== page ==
Hamer’s project recognized and addressed the socioeconomic and political impacts of the mass displacement of Black and Indigenous people in North America. Ali Anderson, founder of Los Angeles-based food justice project Feed Black Futures, notes that 500 years of structural, systemic, and interpersonal racism — including Black Codes, sharecropping, redlining, theft of Black-owned land, and the United States Department of Agriculture’s discrimination against Black farmers — has sustained these conditions. Food sovereignty, she says, is a check against them. “Tending to the soil and facilitating it in returning life-giving food, medicine, and economic power to you is justice,” says Anderson.
That’s why Sundance operates a free 12-week program called Growing In The Margins at her urban farm in a 2000-square foot North Toronto greenhouse. The program, which takes on 20 students per season, teaches practical, hands-on farming and food sovereignty skills to young Black folks in Toronto, like Ekow Stone and Adwoa Toku. Stone and Toku say that both the practical and theoretical components of the program were fulfilling. “Access to land to grow food, develop a space, and co-produce with nature in order to have sustenance, that’s something that comes directly in conflict with a racist capitalist system,” says Stone. “For marginalized people to take up space and take control of land, then produce food on that land, is something that would be a huge step toward liberation.”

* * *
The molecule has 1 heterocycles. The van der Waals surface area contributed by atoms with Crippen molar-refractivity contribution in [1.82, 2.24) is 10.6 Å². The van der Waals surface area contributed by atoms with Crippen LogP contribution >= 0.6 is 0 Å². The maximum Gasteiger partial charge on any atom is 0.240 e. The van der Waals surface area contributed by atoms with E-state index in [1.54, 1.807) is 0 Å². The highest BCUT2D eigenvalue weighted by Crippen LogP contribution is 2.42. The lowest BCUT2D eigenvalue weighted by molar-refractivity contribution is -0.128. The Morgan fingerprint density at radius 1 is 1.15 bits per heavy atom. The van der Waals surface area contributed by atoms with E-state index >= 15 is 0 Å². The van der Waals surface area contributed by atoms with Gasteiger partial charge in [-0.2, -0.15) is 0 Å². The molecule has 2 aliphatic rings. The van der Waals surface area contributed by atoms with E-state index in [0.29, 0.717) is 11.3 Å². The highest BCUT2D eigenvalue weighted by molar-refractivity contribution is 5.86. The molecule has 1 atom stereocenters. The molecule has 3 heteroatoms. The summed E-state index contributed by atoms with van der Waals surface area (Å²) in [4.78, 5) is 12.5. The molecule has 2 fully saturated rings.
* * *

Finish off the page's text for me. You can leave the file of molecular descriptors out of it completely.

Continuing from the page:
Toku describes it as “open-source learning” and skill-sharing that reframed her perspective on land. “What does it look like when we don’t take a colonized view of how we use resources and food?” she says. Both Stone and Toku now work in Toronto’s urban agriculture scene.
The “colonized view” has been the dominant one in North American food systems since European colonization began. Indigenous activist and advocacy collective Seeding Sovereignty’s executive director Janet MacGillivray and communications/digital director Eryn Wise say that colonial borders, land parceling, and the coordinated decimation of traditional foods have alienated Black and Indigenous communities from their homelands and intergenerational practices.
In some cases, these communities’ knowledge has been colonized, too. Anderson notes that South Carolina’s rice economy was entirely dependent on farming knowledge of Indigenous communities who saw no economic return for their expertise. Adding insult to injury, nation-building holidays like Thanksgiving launder this white supremacy and genocide through the lens of food and meal sharing.